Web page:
Foxtons CEO Van Davis has left the discount real estate company for personal reasons, according to an announcement today.

Davis, 46, stepped down from Foxtons on Aug. 1, Foxtons announced. He had joined the company in July 2004 after a four-year stint as CEO and president of Century 21.

“The company, a subsidiary of Foxtons UK, London’s leading property services company, will be led by its executive management team, which will report directly to the UK parent,” the announcement states. Foxtons offers real estate services in Connecticut, New Jersey and New York.

The announcement credits Davis with converting Foxtons to a full-service platform. Foxtons officials provided no other details Monday about Davis’ departure.

The U.S.-based Foxtons discount real estate company was launched by real estate innovator Glenn Cohen in March 2000 as YourHomeDirect. London-based Foxtons injected $20 million into the company as an investment in 2003, and the company’s name changed to YHD Foxtons. In April 2003 the company stripped “YHD” from its name, and London-based Foxtons bought out Cohen in March 2004. After Cohen’s departure, Foxtons founder and CEO Jon Hunt stepped in as temporary chief executive for the U.S. Foxtons operations.

Davis’ move to Foxtons came after a 20-year career at Century 21. He began his real estate career as a Century 21 sales associate, and worked his way up to Century 21 president and CEO by 2000, serving in that role until he left to join Foxtons.

Foxtons has been a pioneer in the U.S. discount real estate business, and made waves in the industry with its low commission rates for real estate services. Some agents and brokers at traditional full-service real estate companies have not embraced the company’s discount business practices. And, in fact, Davis told Inman News in June that the company contacted the New Jersey Attorney General’s Office to describe practices by some agents that Foxtons believes may be discriminatory.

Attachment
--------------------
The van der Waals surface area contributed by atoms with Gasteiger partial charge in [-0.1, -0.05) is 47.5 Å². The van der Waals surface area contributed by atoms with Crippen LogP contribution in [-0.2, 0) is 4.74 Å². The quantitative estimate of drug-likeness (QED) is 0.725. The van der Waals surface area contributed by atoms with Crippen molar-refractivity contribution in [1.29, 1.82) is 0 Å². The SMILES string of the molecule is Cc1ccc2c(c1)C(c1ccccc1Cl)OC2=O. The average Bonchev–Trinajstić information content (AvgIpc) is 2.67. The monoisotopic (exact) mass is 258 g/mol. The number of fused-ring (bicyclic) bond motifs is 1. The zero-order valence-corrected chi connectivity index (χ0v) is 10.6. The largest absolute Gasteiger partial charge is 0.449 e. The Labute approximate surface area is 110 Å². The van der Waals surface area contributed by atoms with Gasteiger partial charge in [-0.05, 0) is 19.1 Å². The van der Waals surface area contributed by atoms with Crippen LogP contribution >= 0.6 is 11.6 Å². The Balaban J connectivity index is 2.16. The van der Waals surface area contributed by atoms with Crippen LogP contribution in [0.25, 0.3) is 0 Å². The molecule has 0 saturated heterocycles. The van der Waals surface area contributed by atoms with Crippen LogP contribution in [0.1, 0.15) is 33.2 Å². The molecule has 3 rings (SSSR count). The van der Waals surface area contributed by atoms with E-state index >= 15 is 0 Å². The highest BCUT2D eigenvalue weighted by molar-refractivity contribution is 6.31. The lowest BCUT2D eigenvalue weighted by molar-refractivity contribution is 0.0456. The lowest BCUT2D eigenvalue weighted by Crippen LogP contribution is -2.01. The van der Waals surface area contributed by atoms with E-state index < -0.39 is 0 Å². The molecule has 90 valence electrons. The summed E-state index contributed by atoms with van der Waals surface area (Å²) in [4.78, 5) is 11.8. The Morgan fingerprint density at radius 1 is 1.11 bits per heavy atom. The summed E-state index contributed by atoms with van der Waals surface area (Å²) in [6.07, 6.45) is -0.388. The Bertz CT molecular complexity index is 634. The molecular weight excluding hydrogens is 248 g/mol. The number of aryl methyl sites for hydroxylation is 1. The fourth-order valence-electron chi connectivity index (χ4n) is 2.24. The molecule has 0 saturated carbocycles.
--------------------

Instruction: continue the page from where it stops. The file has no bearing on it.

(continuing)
After making a name for itself as a discount company that offered real estate services to sellers for a commission as low as 2 percent, Foxtons tweaked its business model last year to offer fuller services and raised its low-end commission rate to 3 percent. Historically, commission rates for real estate services have hovered around 6 percent of the sale price – with the seller’s agent typically splitting that rate with a buyer’s agent – though the average commission rate has dropped to about 5 percent in some markets over the past few years.

Under the new business plan, Foxtons agents working with sellers who choose a 3 percent total commission rate receive 2 percent of the commission while the remaining 1 percent goes to an agent on the buyer’s side.

Davis told Inman News last year that the company made the change to address the demands of buyers and sellers. “American consumers really want a full-service real estate experience. The thing they don’t want is to spend a full commission. Our belief is that the American real estate market is one that is ripe for change,” he told Inman News in September 2004.

Foxtons agents are employees and receive health benefits. At most real estate companies, agents are independent contractors and pay for their own health coverage. Also, Foxtons agents work either exclusively with home buyers or exclusively with home sellers.

There are employees who handle Internet and telephone leads, a team who follows the transaction process from contract to closing, and a team who are in charge of multimedia displays for property listings, including virtual tours and photographs.

Davis, speaking at a real estate conference in San Francisco in July, said Foxtons employees receive performance-based bonuses, and the average agent at the company will earn about $100,000 this year. Listing agents typically get about 19.5 listings per month, while the company’s buyer’s agents get about 4.5 deals per month, he said.

Foxtons “is experiencing a record-breaking year, having set company listing and closing records in the last two months,” the company stated in the announcement today.


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